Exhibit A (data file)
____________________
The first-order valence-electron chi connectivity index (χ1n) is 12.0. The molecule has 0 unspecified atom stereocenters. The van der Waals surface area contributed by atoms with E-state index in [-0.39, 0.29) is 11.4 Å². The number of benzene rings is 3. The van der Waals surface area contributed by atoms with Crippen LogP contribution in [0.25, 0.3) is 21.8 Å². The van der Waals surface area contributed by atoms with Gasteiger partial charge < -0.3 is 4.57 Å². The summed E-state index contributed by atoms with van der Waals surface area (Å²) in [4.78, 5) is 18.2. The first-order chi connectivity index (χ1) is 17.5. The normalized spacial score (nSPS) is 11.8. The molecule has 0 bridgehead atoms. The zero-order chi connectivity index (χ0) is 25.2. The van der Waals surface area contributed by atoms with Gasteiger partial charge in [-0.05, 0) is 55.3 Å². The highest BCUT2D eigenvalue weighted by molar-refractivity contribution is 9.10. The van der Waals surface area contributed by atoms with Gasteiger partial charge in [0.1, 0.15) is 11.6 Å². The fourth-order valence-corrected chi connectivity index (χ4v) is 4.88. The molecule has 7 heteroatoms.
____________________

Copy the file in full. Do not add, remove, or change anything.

The first-order valence-electron chi connectivity index (χ1n) is 12.0. The molecule has 0 unspecified atom stereocenters. The van der Waals surface area contributed by atoms with E-state index in [-0.39, 0.29) is 11.4 Å². The number of benzene rings is 3. The van der Waals surface area contributed by atoms with Crippen LogP contribution in [0.25, 0.3) is 21.8 Å². The van der Waals surface area contributed by atoms with Gasteiger partial charge < -0.3 is 4.57 Å². The summed E-state index contributed by atoms with van der Waals surface area (Å²) in [4.78, 5) is 18.2. The first-order chi connectivity index (χ1) is 17.5. The normalized spacial score (nSPS) is 11.8. The molecule has 0 bridgehead atoms. The zero-order chi connectivity index (χ0) is 25.2. The van der Waals surface area contributed by atoms with Gasteiger partial charge in [-0.05, 0) is 55.3 Å². The highest BCUT2D eigenvalue weighted by molar-refractivity contribution is 9.10. The van der Waals surface area contributed by atoms with Gasteiger partial charge in [0.1, 0.15) is 11.6 Å². The fourth-order valence-corrected chi connectivity index (χ4v) is 4.88. The molecule has 7 heteroatoms.